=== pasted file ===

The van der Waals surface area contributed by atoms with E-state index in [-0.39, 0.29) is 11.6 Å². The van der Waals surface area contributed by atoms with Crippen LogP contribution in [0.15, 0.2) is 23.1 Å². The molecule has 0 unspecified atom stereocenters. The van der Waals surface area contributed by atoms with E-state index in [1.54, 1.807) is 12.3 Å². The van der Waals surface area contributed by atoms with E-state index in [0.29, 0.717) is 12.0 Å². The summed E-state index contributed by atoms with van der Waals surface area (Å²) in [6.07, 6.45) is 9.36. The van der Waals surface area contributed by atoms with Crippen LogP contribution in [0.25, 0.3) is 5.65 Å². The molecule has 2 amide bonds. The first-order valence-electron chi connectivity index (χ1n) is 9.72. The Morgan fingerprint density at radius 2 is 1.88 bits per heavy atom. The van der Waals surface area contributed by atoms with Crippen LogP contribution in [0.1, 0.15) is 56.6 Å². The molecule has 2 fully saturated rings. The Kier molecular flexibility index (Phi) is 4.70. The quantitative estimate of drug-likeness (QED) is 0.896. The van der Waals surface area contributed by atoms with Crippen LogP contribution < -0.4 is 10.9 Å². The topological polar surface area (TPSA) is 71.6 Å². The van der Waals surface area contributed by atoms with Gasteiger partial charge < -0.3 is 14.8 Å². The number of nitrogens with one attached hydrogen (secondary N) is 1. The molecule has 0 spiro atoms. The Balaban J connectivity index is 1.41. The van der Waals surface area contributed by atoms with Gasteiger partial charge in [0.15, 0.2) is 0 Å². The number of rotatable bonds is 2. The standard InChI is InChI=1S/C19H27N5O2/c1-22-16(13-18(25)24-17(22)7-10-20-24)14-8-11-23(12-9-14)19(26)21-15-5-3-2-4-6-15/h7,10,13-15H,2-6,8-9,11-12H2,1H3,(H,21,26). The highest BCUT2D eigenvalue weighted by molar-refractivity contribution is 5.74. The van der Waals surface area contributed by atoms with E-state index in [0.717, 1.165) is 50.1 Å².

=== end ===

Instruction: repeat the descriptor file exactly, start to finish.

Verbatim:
The van der Waals surface area contributed by atoms with E-state index in [-0.39, 0.29) is 11.6 Å². The van der Waals surface area contributed by atoms with Crippen LogP contribution in [0.15, 0.2) is 23.1 Å². The molecule has 0 unspecified atom stereocenters. The van der Waals surface area contributed by atoms with E-state index in [1.54, 1.807) is 12.3 Å². The van der Waals surface area contributed by atoms with E-state index in [0.29, 0.717) is 12.0 Å². The summed E-state index contributed by atoms with van der Waals surface area (Å²) in [6.07, 6.45) is 9.36. The van der Waals surface area contributed by atoms with Crippen LogP contribution in [0.25, 0.3) is 5.65 Å². The molecule has 2 amide bonds. The first-order valence-electron chi connectivity index (χ1n) is 9.72. The Morgan fingerprint density at radius 2 is 1.88 bits per heavy atom. The van der Waals surface area contributed by atoms with Crippen LogP contribution in [0.1, 0.15) is 56.6 Å². The molecule has 2 fully saturated rings. The Kier molecular flexibility index (Phi) is 4.70. The quantitative estimate of drug-likeness (QED) is 0.896. The van der Waals surface area contributed by atoms with Crippen LogP contribution < -0.4 is 10.9 Å². The topological polar surface area (TPSA) is 71.6 Å². The van der Waals surface area contributed by atoms with Gasteiger partial charge < -0.3 is 14.8 Å². The number of nitrogens with one attached hydrogen (secondary N) is 1. The molecule has 0 spiro atoms. The Balaban J connectivity index is 1.41. The van der Waals surface area contributed by atoms with Gasteiger partial charge in [0.15, 0.2) is 0 Å². The number of rotatable bonds is 2. The standard InChI is InChI=1S/C19H27N5O2/c1-22-16(13-18(25)24-17(22)7-10-20-24)14-8-11-23(12-9-14)19(26)21-15-5-3-2-4-6-15/h7,10,13-15H,2-6,8-9,11-12H2,1H3,(H,21,26). The highest BCUT2D eigenvalue weighted by molar-refractivity contribution is 5.74. The van der Waals surface area contributed by atoms with E-state index in [0.717, 1.165) is 50.1 Å².